6. OAC 1501: 13-1-03(L)(3) Appeal of Remedial Actions

In its September 22, 1994, amendment, Ohio proposed to add new paragraph (L)(3) to provide that members of the Ohio Reclamation Board of Review (currently the Reclamation Commission) may request advisory opinions from the Director of OSM on issues pertaining to an apparent prohibited financial interest. The provision also stated that resolution of conflicts is governed by section 1513.05 and 1513.29 of the Ohio Revised Code. We approved the proposed new language on July 17, 1995.

On August 30, 2006, Ohio requested that the proposed new language at paragraph (L)(3) that we approved be withdrawn. As noted above at Finding 5, the existing Ohio provision at OAC 1501: 13-1-03(L)(2) provides that members of the Reclamation Commission and such Commission's hearing officers may file an appeal in writing, with the Director of OSM. Therefore, the provision that we approved on July 17, 1995, at OAC 1501: 13-1-03(L)(3), which also provides that members of the Commission may request advisory opinions from OSM is not necessary. We find that the removal of paragraph (L)(3) from the approved Ohio program does not render the Ohio program less effective than the Federal regulations at 30 CFR 705.21 concerning appeal procedures and can be approved. We note that the language at paragraph (L)(3) also provided that resolution of conflicts is governed by section 1513.05 of the Ohio Revised Code. However, the removal of paragraph (L)(3) from the Ohio program does not negate the fact that the provisions at ORC 1513.05 and 1513.29 continue to apply to the Reclamation Commission.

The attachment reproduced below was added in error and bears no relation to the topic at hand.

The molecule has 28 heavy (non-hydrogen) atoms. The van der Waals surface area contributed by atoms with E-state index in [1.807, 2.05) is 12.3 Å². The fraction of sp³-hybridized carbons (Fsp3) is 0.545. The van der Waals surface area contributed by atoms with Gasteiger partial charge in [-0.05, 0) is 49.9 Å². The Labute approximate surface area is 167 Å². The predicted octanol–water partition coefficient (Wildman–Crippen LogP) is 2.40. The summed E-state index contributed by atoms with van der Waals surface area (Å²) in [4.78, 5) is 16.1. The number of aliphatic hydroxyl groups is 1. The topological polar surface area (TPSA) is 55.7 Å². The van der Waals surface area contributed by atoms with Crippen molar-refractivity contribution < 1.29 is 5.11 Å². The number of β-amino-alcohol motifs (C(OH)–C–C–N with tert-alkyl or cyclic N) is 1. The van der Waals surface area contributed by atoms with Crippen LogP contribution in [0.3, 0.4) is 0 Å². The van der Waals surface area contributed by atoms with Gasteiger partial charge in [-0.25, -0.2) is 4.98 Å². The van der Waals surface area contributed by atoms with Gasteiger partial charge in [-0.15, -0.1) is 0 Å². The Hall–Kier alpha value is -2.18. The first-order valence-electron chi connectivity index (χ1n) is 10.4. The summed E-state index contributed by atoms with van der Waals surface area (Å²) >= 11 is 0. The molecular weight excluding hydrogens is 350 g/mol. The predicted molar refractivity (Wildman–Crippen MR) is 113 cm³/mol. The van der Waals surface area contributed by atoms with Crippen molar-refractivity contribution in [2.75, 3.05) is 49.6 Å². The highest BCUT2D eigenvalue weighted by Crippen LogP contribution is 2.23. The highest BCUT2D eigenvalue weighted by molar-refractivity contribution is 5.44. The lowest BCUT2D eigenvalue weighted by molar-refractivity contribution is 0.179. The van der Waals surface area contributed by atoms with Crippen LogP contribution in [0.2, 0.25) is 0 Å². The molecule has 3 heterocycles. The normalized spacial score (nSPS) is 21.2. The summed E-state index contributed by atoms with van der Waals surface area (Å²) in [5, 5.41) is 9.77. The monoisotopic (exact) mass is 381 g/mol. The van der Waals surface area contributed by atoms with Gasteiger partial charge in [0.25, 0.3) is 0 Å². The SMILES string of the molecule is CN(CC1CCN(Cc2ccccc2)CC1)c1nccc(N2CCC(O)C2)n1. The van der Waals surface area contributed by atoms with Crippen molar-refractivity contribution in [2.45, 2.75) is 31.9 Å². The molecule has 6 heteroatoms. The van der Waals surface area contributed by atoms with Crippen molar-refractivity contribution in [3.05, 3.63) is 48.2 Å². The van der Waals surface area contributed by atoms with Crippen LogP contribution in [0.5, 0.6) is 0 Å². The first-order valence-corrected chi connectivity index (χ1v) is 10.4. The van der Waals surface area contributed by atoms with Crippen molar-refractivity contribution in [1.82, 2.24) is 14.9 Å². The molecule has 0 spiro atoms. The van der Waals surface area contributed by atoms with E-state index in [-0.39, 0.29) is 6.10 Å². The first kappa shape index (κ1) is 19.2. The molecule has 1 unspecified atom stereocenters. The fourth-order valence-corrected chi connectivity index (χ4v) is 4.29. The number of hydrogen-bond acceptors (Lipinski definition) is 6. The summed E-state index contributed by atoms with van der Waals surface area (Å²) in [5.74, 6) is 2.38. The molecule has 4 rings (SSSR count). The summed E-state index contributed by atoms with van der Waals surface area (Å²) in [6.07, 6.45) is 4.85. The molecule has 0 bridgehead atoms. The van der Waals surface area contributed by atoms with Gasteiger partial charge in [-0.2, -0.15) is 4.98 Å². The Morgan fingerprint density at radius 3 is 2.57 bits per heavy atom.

IV. Summary and Disposition of Comments

Public Comments

On October 19, 2006, we published a Federal Register notice and asked for public comments of the amendment (Administrative Record Number OH-OH-2187-01). No comments were received.

Federal Agency Comments

Under 30 CFR 732.17(h)(11)(i) and section 503(b) of SMCRA, we requested comments on the amendment from various Federal agencies with an actual or potential interest in the Ohio program (Administrative Record Number OH-2187-02). No comments were received.

Environmental Protection Agency (EPA) Concurrence and Comments